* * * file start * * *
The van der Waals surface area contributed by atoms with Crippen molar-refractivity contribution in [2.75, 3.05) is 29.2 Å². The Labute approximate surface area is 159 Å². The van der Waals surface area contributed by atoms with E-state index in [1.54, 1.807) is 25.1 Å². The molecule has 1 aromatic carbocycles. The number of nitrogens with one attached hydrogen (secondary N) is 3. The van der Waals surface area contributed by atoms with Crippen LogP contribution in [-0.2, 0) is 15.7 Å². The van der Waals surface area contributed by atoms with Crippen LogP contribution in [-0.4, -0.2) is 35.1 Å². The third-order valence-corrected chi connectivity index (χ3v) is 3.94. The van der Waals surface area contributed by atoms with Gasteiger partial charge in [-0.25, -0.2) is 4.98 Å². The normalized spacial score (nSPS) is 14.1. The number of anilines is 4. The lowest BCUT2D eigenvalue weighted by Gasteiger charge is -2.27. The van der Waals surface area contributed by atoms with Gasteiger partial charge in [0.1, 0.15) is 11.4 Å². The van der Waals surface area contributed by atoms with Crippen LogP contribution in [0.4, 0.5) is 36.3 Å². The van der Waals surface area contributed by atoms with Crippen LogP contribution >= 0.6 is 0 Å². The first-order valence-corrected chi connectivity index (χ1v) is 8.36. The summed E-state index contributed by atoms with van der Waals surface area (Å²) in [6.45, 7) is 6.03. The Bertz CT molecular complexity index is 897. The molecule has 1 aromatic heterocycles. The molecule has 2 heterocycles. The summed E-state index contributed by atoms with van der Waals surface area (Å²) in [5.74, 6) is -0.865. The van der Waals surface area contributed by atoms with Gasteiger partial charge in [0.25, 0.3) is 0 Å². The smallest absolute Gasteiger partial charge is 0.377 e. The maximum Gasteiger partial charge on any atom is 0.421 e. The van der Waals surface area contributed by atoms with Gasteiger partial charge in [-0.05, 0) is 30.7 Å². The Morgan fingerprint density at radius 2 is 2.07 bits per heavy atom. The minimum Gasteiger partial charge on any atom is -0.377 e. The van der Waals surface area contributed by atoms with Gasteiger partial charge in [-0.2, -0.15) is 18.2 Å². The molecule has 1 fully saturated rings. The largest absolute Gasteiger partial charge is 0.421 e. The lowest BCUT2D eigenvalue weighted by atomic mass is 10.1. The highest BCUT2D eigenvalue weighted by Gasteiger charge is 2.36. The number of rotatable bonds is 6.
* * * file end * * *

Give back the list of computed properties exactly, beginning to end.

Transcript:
The van der Waals surface area contributed by atoms with Crippen molar-refractivity contribution in [2.75, 3.05) is 29.2 Å². The Labute approximate surface area is 159 Å². The van der Waals surface area contributed by atoms with E-state index in [1.54, 1.807) is 25.1 Å². The molecule has 1 aromatic carbocycles. The number of nitrogens with one attached hydrogen (secondary N) is 3. The van der Waals surface area contributed by atoms with Crippen LogP contribution in [-0.2, 0) is 15.7 Å². The van der Waals surface area contributed by atoms with Crippen LogP contribution in [-0.4, -0.2) is 35.1 Å². The third-order valence-corrected chi connectivity index (χ3v) is 3.94. The van der Waals surface area contributed by atoms with Gasteiger partial charge in [-0.25, -0.2) is 4.98 Å². The normalized spacial score (nSPS) is 14.1. The number of anilines is 4. The lowest BCUT2D eigenvalue weighted by Gasteiger charge is -2.27. The van der Waals surface area contributed by atoms with Gasteiger partial charge in [0.1, 0.15) is 11.4 Å². The van der Waals surface area contributed by atoms with Crippen LogP contribution in [0.4, 0.5) is 36.3 Å². The van der Waals surface area contributed by atoms with Crippen LogP contribution >= 0.6 is 0 Å². The first-order valence-corrected chi connectivity index (χ1v) is 8.36. The summed E-state index contributed by atoms with van der Waals surface area (Å²) in [6.45, 7) is 6.03. The Bertz CT molecular complexity index is 897. The molecule has 1 aromatic heterocycles. The molecule has 2 heterocycles. The summed E-state index contributed by atoms with van der Waals surface area (Å²) in [5.74, 6) is -0.865. The van der Waals surface area contributed by atoms with Gasteiger partial charge in [0.25, 0.3) is 0 Å². The smallest absolute Gasteiger partial charge is 0.377 e. The maximum Gasteiger partial charge on any atom is 0.421 e. The van der Waals surface area contributed by atoms with Gasteiger partial charge in [-0.05, 0) is 30.7 Å². The Morgan fingerprint density at radius 2 is 2.07 bits per heavy atom. The minimum Gasteiger partial charge on any atom is -0.377 e. The van der Waals surface area contributed by atoms with Gasteiger partial charge in [-0.2, -0.15) is 18.2 Å². The molecule has 1 fully saturated rings. The largest absolute Gasteiger partial charge is 0.421 e. The lowest BCUT2D eigenvalue weighted by atomic mass is 10.1. The highest BCUT2D eigenvalue weighted by Gasteiger charge is 2.36. The number of rotatable bonds is 6.